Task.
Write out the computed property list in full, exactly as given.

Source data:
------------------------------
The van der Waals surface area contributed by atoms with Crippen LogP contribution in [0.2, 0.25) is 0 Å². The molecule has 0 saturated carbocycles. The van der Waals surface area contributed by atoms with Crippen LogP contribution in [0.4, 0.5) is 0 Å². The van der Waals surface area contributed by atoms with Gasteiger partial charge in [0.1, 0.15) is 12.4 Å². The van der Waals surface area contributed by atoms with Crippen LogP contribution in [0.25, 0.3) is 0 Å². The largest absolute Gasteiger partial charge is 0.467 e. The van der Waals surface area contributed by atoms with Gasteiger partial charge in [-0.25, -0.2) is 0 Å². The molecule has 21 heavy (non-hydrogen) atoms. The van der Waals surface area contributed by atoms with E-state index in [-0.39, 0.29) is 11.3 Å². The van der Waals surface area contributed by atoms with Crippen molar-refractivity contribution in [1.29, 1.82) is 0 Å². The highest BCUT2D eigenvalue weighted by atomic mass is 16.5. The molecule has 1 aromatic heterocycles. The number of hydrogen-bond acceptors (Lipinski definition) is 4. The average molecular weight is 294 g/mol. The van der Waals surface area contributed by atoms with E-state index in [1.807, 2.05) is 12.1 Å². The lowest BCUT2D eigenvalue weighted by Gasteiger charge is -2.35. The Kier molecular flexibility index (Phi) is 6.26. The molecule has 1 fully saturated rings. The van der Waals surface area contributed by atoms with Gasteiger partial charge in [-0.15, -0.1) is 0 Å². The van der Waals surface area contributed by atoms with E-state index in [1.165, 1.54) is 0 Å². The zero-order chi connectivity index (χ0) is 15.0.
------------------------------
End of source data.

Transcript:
The van der Waals surface area contributed by atoms with Crippen LogP contribution in [0.2, 0.25) is 0 Å². The molecule has 0 saturated carbocycles. The van der Waals surface area contributed by atoms with Crippen LogP contribution in [0.4, 0.5) is 0 Å². The van der Waals surface area contributed by atoms with Gasteiger partial charge in [0.1, 0.15) is 12.4 Å². The van der Waals surface area contributed by atoms with Crippen LogP contribution in [0.25, 0.3) is 0 Å². The largest absolute Gasteiger partial charge is 0.467 e. The van der Waals surface area contributed by atoms with Gasteiger partial charge in [-0.25, -0.2) is 0 Å². The molecule has 21 heavy (non-hydrogen) atoms. The van der Waals surface area contributed by atoms with E-state index in [-0.39, 0.29) is 11.3 Å². The van der Waals surface area contributed by atoms with Crippen molar-refractivity contribution in [1.29, 1.82) is 0 Å². The highest BCUT2D eigenvalue weighted by atomic mass is 16.5. The molecule has 1 aromatic heterocycles. The number of hydrogen-bond acceptors (Lipinski definition) is 4. The average molecular weight is 294 g/mol. The van der Waals surface area contributed by atoms with E-state index in [1.807, 2.05) is 12.1 Å². The lowest BCUT2D eigenvalue weighted by Gasteiger charge is -2.35. The Kier molecular flexibility index (Phi) is 6.26. The molecule has 1 fully saturated rings. The van der Waals surface area contributed by atoms with Gasteiger partial charge in [-0.15, -0.1) is 0 Å². The van der Waals surface area contributed by atoms with E-state index in [1.165, 1.54) is 0 Å². The zero-order chi connectivity index (χ0) is 15.0.